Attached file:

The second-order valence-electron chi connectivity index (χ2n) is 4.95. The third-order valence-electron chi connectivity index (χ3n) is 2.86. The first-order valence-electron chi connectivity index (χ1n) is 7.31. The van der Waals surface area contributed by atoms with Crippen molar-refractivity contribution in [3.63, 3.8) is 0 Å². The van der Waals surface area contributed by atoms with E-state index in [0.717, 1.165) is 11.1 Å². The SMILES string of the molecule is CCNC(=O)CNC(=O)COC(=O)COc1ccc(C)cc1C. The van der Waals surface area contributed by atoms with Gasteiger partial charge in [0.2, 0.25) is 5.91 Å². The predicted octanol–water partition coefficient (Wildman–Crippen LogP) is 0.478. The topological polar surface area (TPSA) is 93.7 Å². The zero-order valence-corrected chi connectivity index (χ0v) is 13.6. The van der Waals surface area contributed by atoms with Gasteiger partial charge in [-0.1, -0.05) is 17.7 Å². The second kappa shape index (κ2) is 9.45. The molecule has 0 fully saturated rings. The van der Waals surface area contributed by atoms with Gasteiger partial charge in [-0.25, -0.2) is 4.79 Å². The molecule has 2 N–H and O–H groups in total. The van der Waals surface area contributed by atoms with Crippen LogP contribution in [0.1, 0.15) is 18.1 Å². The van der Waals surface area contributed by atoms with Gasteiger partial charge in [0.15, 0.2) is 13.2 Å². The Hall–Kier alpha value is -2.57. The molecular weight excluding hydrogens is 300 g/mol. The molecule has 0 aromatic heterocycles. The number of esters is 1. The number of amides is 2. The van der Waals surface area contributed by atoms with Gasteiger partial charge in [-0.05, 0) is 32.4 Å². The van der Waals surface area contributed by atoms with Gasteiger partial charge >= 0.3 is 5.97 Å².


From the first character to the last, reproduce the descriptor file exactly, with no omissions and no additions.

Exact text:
The second-order valence-electron chi connectivity index (χ2n) is 4.95. The third-order valence-electron chi connectivity index (χ3n) is 2.86. The first-order valence-electron chi connectivity index (χ1n) is 7.31. The van der Waals surface area contributed by atoms with Crippen molar-refractivity contribution in [3.63, 3.8) is 0 Å². The van der Waals surface area contributed by atoms with E-state index in [0.717, 1.165) is 11.1 Å². The SMILES string of the molecule is CCNC(=O)CNC(=O)COC(=O)COc1ccc(C)cc1C. The van der Waals surface area contributed by atoms with Gasteiger partial charge in [0.2, 0.25) is 5.91 Å². The predicted octanol–water partition coefficient (Wildman–Crippen LogP) is 0.478. The topological polar surface area (TPSA) is 93.7 Å². The zero-order valence-corrected chi connectivity index (χ0v) is 13.6. The van der Waals surface area contributed by atoms with Gasteiger partial charge in [-0.1, -0.05) is 17.7 Å². The second kappa shape index (κ2) is 9.45. The molecule has 0 fully saturated rings. The van der Waals surface area contributed by atoms with Gasteiger partial charge in [-0.25, -0.2) is 4.79 Å². The molecule has 2 N–H and O–H groups in total. The van der Waals surface area contributed by atoms with Crippen LogP contribution in [0.1, 0.15) is 18.1 Å². The van der Waals surface area contributed by atoms with Gasteiger partial charge in [0.15, 0.2) is 13.2 Å². The Hall–Kier alpha value is -2.57. The molecular weight excluding hydrogens is 300 g/mol. The molecule has 0 aromatic heterocycles. The number of esters is 1. The number of amides is 2. The van der Waals surface area contributed by atoms with Gasteiger partial charge in [-0.05, 0) is 32.4 Å². The van der Waals surface area contributed by atoms with Gasteiger partial charge >= 0.3 is 5.97 Å².